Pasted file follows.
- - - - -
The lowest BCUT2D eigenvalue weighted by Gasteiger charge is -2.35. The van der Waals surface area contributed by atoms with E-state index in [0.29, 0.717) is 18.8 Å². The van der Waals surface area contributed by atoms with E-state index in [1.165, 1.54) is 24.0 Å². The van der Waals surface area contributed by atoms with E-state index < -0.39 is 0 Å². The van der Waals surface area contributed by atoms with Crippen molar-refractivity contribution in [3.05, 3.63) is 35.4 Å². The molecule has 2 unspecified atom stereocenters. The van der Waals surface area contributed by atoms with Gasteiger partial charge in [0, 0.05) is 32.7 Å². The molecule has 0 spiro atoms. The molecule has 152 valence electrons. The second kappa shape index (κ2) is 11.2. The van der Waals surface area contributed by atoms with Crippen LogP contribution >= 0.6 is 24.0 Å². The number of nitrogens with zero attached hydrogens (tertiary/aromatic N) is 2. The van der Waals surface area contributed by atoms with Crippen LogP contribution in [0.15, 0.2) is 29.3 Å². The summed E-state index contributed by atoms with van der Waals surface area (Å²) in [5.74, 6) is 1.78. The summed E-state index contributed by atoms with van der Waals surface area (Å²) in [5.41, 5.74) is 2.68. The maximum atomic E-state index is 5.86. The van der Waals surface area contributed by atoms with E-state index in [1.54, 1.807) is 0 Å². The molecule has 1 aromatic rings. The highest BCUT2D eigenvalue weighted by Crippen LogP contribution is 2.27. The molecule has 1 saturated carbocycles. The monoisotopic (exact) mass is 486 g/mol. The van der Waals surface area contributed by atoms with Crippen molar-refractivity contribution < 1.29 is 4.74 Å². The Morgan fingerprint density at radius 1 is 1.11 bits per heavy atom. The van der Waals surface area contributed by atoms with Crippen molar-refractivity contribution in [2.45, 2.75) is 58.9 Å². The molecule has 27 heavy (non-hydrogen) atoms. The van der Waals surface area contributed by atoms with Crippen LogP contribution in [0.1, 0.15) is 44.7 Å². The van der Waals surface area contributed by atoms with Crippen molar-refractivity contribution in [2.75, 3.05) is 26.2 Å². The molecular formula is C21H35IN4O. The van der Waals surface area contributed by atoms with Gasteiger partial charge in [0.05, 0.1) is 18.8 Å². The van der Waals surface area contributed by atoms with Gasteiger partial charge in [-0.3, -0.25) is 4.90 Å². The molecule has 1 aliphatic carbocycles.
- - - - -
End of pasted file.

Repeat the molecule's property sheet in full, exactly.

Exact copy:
The lowest BCUT2D eigenvalue weighted by Gasteiger charge is -2.35. The van der Waals surface area contributed by atoms with E-state index in [0.29, 0.717) is 18.8 Å². The van der Waals surface area contributed by atoms with E-state index in [1.165, 1.54) is 24.0 Å². The van der Waals surface area contributed by atoms with E-state index < -0.39 is 0 Å². The van der Waals surface area contributed by atoms with Crippen molar-refractivity contribution in [3.05, 3.63) is 35.4 Å². The molecule has 2 unspecified atom stereocenters. The van der Waals surface area contributed by atoms with Gasteiger partial charge in [0, 0.05) is 32.7 Å². The molecule has 0 spiro atoms. The molecule has 152 valence electrons. The second kappa shape index (κ2) is 11.2. The van der Waals surface area contributed by atoms with Crippen LogP contribution >= 0.6 is 24.0 Å². The number of nitrogens with zero attached hydrogens (tertiary/aromatic N) is 2. The van der Waals surface area contributed by atoms with Crippen LogP contribution in [0.15, 0.2) is 29.3 Å². The summed E-state index contributed by atoms with van der Waals surface area (Å²) in [5.74, 6) is 1.78. The summed E-state index contributed by atoms with van der Waals surface area (Å²) in [5.41, 5.74) is 2.68. The maximum atomic E-state index is 5.86. The van der Waals surface area contributed by atoms with E-state index in [1.54, 1.807) is 0 Å². The molecule has 1 aromatic rings. The highest BCUT2D eigenvalue weighted by Crippen LogP contribution is 2.27. The molecule has 1 saturated carbocycles. The monoisotopic (exact) mass is 486 g/mol. The van der Waals surface area contributed by atoms with Crippen molar-refractivity contribution < 1.29 is 4.74 Å². The Morgan fingerprint density at radius 1 is 1.11 bits per heavy atom. The van der Waals surface area contributed by atoms with Crippen molar-refractivity contribution in [2.45, 2.75) is 58.9 Å². The molecule has 27 heavy (non-hydrogen) atoms. The van der Waals surface area contributed by atoms with Crippen LogP contribution in [0.1, 0.15) is 44.7 Å². The van der Waals surface area contributed by atoms with Crippen molar-refractivity contribution in [2.75, 3.05) is 26.2 Å². The molecular formula is C21H35IN4O. The van der Waals surface area contributed by atoms with Gasteiger partial charge in [0.05, 0.1) is 18.8 Å². The van der Waals surface area contributed by atoms with Gasteiger partial charge in [-0.3, -0.25) is 4.90 Å². The molecule has 1 aliphatic carbocycles.